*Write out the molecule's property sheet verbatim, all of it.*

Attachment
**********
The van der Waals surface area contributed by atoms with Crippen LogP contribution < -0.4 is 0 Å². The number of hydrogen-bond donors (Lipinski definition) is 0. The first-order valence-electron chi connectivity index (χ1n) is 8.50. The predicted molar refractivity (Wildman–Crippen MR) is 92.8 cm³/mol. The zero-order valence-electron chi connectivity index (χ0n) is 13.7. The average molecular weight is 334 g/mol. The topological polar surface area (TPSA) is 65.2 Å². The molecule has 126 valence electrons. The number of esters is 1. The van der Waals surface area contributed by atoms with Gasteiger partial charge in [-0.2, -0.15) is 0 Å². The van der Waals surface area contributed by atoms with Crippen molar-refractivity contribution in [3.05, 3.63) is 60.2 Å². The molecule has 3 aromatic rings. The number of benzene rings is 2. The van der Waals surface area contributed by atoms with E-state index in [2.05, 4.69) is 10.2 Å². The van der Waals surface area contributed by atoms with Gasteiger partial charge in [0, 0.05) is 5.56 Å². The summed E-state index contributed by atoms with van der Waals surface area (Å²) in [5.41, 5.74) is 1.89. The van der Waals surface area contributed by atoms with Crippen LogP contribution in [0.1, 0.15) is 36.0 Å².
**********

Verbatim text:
The van der Waals surface area contributed by atoms with Crippen LogP contribution < -0.4 is 0 Å². The number of hydrogen-bond donors (Lipinski definition) is 0. The first-order valence-electron chi connectivity index (χ1n) is 8.50. The predicted molar refractivity (Wildman–Crippen MR) is 92.8 cm³/mol. The zero-order valence-electron chi connectivity index (χ0n) is 13.7. The average molecular weight is 334 g/mol. The topological polar surface area (TPSA) is 65.2 Å². The molecule has 126 valence electrons. The number of esters is 1. The van der Waals surface area contributed by atoms with Gasteiger partial charge in [-0.2, -0.15) is 0 Å². The van der Waals surface area contributed by atoms with Crippen molar-refractivity contribution in [3.05, 3.63) is 60.2 Å². The molecule has 3 aromatic rings. The number of benzene rings is 2. The van der Waals surface area contributed by atoms with E-state index in [2.05, 4.69) is 10.2 Å². The van der Waals surface area contributed by atoms with Gasteiger partial charge in [0, 0.05) is 5.56 Å². The summed E-state index contributed by atoms with van der Waals surface area (Å²) in [5.41, 5.74) is 1.89. The van der Waals surface area contributed by atoms with Crippen LogP contribution in [0.1, 0.15) is 36.0 Å².